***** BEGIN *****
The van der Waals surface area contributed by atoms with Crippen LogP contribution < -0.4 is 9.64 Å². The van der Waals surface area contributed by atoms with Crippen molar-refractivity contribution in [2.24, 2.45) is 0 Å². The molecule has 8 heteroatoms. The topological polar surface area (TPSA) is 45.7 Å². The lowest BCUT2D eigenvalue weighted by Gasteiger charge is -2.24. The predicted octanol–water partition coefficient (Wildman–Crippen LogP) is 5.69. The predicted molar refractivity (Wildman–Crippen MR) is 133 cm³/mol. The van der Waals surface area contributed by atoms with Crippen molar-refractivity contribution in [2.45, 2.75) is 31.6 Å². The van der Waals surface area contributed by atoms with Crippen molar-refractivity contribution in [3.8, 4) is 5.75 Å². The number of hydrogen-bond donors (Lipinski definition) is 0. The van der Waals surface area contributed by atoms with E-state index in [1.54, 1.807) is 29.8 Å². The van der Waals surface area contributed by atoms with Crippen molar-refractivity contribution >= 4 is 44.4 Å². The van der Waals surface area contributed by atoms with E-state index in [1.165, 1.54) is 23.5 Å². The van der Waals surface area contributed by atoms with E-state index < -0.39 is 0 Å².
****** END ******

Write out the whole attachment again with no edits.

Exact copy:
The van der Waals surface area contributed by atoms with Crippen LogP contribution < -0.4 is 9.64 Å². The van der Waals surface area contributed by atoms with Crippen molar-refractivity contribution in [2.24, 2.45) is 0 Å². The molecule has 8 heteroatoms. The topological polar surface area (TPSA) is 45.7 Å². The lowest BCUT2D eigenvalue weighted by Gasteiger charge is -2.24. The predicted octanol–water partition coefficient (Wildman–Crippen LogP) is 5.69. The predicted molar refractivity (Wildman–Crippen MR) is 133 cm³/mol. The van der Waals surface area contributed by atoms with Crippen molar-refractivity contribution in [2.45, 2.75) is 31.6 Å². The van der Waals surface area contributed by atoms with Crippen molar-refractivity contribution in [3.8, 4) is 5.75 Å². The number of hydrogen-bond donors (Lipinski definition) is 0. The van der Waals surface area contributed by atoms with E-state index in [1.54, 1.807) is 29.8 Å². The van der Waals surface area contributed by atoms with Crippen molar-refractivity contribution >= 4 is 44.4 Å². The van der Waals surface area contributed by atoms with E-state index in [1.165, 1.54) is 23.5 Å². The van der Waals surface area contributed by atoms with E-state index < -0.39 is 0 Å².